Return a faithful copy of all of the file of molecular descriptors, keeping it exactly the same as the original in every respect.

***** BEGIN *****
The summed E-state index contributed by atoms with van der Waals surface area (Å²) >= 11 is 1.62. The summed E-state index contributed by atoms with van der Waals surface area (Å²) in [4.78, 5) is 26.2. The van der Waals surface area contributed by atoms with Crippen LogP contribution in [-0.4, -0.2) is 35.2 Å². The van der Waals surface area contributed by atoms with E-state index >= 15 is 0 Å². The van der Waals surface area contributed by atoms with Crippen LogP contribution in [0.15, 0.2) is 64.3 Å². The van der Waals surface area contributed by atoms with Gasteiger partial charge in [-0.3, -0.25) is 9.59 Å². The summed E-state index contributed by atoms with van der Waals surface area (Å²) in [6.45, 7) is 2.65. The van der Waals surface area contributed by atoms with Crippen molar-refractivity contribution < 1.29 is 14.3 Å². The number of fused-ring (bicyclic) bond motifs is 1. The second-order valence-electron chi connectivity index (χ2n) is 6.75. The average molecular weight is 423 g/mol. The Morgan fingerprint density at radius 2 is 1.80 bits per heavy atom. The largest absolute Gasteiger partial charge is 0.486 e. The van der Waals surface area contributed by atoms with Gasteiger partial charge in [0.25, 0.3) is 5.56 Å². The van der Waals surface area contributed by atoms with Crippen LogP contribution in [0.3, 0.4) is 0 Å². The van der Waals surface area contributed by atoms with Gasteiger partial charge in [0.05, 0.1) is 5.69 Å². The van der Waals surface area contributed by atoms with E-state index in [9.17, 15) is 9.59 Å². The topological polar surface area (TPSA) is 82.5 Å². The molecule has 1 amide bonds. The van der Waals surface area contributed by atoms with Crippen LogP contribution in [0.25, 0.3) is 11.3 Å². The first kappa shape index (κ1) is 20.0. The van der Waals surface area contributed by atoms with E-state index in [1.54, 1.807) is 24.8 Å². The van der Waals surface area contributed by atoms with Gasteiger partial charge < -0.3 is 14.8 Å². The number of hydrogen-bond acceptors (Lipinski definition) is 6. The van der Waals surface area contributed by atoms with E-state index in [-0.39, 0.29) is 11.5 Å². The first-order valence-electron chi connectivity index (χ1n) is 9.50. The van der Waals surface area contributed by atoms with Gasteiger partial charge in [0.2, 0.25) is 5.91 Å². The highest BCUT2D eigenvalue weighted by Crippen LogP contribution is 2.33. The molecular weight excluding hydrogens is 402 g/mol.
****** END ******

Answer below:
The summed E-state index contributed by atoms with van der Waals surface area (Å²) >= 11 is 1.62. The summed E-state index contributed by atoms with van der Waals surface area (Å²) in [4.78, 5) is 26.2. The van der Waals surface area contributed by atoms with Crippen LogP contribution in [-0.4, -0.2) is 35.2 Å². The van der Waals surface area contributed by atoms with E-state index >= 15 is 0 Å². The van der Waals surface area contributed by atoms with Crippen LogP contribution in [0.15, 0.2) is 64.3 Å². The van der Waals surface area contributed by atoms with Gasteiger partial charge in [-0.3, -0.25) is 9.59 Å². The summed E-state index contributed by atoms with van der Waals surface area (Å²) in [6.45, 7) is 2.65. The van der Waals surface area contributed by atoms with Crippen molar-refractivity contribution < 1.29 is 14.3 Å². The number of fused-ring (bicyclic) bond motifs is 1. The second-order valence-electron chi connectivity index (χ2n) is 6.75. The average molecular weight is 423 g/mol. The Morgan fingerprint density at radius 2 is 1.80 bits per heavy atom. The largest absolute Gasteiger partial charge is 0.486 e. The van der Waals surface area contributed by atoms with Gasteiger partial charge in [0.25, 0.3) is 5.56 Å². The van der Waals surface area contributed by atoms with Crippen LogP contribution in [0.3, 0.4) is 0 Å². The van der Waals surface area contributed by atoms with Gasteiger partial charge in [0.05, 0.1) is 5.69 Å². The van der Waals surface area contributed by atoms with E-state index in [9.17, 15) is 9.59 Å². The topological polar surface area (TPSA) is 82.5 Å². The molecule has 1 amide bonds. The van der Waals surface area contributed by atoms with Crippen LogP contribution in [0.25, 0.3) is 11.3 Å². The first kappa shape index (κ1) is 20.0. The van der Waals surface area contributed by atoms with E-state index in [1.54, 1.807) is 24.8 Å². The van der Waals surface area contributed by atoms with Gasteiger partial charge < -0.3 is 14.8 Å². The number of hydrogen-bond acceptors (Lipinski definition) is 6. The van der Waals surface area contributed by atoms with E-state index in [-0.39, 0.29) is 11.5 Å². The first-order valence-electron chi connectivity index (χ1n) is 9.50. The van der Waals surface area contributed by atoms with Gasteiger partial charge in [0.2, 0.25) is 5.91 Å². The highest BCUT2D eigenvalue weighted by Crippen LogP contribution is 2.33. The molecular weight excluding hydrogens is 402 g/mol.